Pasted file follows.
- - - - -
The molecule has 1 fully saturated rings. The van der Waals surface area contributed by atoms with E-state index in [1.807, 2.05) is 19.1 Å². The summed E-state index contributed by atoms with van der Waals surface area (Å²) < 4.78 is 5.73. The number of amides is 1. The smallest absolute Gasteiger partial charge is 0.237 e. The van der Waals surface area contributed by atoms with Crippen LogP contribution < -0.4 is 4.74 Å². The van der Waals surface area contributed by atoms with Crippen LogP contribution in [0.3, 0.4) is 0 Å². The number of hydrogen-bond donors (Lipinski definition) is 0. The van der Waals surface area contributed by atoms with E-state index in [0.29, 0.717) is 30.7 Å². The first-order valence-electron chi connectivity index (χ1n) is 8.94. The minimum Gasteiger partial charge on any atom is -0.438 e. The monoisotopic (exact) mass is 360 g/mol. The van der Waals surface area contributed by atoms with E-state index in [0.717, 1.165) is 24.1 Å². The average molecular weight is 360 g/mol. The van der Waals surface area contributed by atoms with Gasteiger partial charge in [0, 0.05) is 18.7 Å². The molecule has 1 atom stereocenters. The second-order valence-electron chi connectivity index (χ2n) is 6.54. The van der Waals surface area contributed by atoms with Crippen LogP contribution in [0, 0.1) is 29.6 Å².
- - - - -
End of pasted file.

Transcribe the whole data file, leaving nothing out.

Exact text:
The molecule has 1 fully saturated rings. The van der Waals surface area contributed by atoms with E-state index in [1.807, 2.05) is 19.1 Å². The summed E-state index contributed by atoms with van der Waals surface area (Å²) < 4.78 is 5.73. The number of amides is 1. The smallest absolute Gasteiger partial charge is 0.237 e. The van der Waals surface area contributed by atoms with Crippen LogP contribution < -0.4 is 4.74 Å². The van der Waals surface area contributed by atoms with Crippen LogP contribution in [0.3, 0.4) is 0 Å². The number of hydrogen-bond donors (Lipinski definition) is 0. The van der Waals surface area contributed by atoms with E-state index in [0.29, 0.717) is 30.7 Å². The first-order valence-electron chi connectivity index (χ1n) is 8.94. The minimum Gasteiger partial charge on any atom is -0.438 e. The monoisotopic (exact) mass is 360 g/mol. The van der Waals surface area contributed by atoms with E-state index in [0.717, 1.165) is 24.1 Å². The average molecular weight is 360 g/mol. The van der Waals surface area contributed by atoms with Gasteiger partial charge in [0, 0.05) is 18.7 Å². The molecule has 1 atom stereocenters. The second-order valence-electron chi connectivity index (χ2n) is 6.54. The van der Waals surface area contributed by atoms with Crippen LogP contribution in [0, 0.1) is 29.6 Å².